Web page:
'Necrophilia law'? Don't believe everything you read on the Internet, kids. At least until there's like, you know, some proof.
The decision, which is part of a broader settlement expansion, could pave the way for similar legalizations. Prospects for meaningful peace talks just grew dimmer.
Some of the best long-form journalism this week deals with America's foreign policy limitations, sexual politics in the Middle East, African stereotypes, and an Indian publishing boom.
Adel Imam, arguably Egypt and the Arab world's most famous comedic actor, had his conviction for 'insulting Islam' overturned today. But another was upheld earlier this week.
Senator Marco Rubio's foreign policy speech yesterday, taken by many as part of a campaign to be Mitt Romney's running mate, points to a politician who favors foreign interventions.
Skype and social media are becoming key tools for indigenous groups in their fights against mining, dams, and other unwanted development, says a guest blogger.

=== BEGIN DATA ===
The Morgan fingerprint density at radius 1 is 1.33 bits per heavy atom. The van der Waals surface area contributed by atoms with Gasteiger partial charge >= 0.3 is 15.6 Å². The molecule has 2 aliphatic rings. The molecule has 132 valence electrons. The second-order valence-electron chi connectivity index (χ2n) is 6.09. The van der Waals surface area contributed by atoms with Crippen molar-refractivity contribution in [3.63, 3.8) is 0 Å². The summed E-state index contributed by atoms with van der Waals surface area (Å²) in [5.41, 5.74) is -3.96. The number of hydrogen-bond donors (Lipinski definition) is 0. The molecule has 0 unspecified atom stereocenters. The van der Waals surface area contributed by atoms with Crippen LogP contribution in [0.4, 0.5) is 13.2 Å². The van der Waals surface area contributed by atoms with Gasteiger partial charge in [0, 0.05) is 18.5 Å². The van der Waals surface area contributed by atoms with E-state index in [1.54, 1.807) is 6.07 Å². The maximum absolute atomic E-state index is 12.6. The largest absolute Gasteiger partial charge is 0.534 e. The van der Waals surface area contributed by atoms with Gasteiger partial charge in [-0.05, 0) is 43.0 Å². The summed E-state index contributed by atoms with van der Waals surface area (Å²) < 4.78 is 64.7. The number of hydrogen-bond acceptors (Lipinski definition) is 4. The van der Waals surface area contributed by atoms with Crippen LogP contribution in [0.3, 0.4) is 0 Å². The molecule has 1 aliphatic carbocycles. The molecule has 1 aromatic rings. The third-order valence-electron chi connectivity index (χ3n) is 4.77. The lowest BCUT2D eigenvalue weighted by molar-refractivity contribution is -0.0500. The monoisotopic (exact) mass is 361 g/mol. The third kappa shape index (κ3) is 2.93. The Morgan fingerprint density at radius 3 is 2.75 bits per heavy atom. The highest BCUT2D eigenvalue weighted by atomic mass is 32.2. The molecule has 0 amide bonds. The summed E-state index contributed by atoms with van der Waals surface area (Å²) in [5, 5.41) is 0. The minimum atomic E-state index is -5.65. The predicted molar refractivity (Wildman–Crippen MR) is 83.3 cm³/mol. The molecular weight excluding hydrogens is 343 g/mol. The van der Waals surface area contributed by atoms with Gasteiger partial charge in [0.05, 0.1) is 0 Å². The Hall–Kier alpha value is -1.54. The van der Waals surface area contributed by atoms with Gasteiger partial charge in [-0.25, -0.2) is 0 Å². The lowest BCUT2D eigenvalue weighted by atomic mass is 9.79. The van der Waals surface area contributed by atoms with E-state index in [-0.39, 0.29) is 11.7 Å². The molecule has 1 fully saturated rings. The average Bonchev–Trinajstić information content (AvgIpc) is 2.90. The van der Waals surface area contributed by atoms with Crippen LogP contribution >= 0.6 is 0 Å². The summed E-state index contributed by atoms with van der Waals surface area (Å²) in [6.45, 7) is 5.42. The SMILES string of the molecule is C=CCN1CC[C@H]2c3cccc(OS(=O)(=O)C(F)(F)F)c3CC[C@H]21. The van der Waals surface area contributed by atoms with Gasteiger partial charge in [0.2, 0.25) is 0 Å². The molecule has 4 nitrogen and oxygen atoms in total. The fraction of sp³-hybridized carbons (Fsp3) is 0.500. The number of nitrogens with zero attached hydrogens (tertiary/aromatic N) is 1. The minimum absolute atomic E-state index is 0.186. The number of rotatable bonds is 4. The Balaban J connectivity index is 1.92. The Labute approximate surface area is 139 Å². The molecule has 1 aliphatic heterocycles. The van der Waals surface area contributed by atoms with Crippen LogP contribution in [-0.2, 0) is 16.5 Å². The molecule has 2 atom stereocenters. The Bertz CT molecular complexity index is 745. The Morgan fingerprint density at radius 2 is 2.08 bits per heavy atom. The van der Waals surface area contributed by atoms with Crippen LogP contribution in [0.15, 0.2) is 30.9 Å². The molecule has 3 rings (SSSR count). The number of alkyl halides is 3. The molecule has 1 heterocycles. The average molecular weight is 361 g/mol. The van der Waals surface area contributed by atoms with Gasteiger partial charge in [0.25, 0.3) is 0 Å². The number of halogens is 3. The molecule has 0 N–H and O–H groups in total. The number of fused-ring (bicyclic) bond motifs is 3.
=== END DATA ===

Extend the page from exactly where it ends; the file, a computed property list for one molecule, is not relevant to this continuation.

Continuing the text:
The US has given a $5 million grant to make the wiretapping possible, writes a guest blogger.
Retiring baby boomers are proving to be valuable volunteers. 'A part of paying for our spot on earth is to help those who need help,' says one.
Charles Taylor: A guilty verdict against the former Liberian president – including charges of murder, rape, use of child soldiers – sets precedent for holding sitting heads of state to account.
The Arab League called an emergency meeting today to debate next steps, amid reports that Syria is violating a UN cease-fire. Some advocate staying the course, as sanctions start to pinch.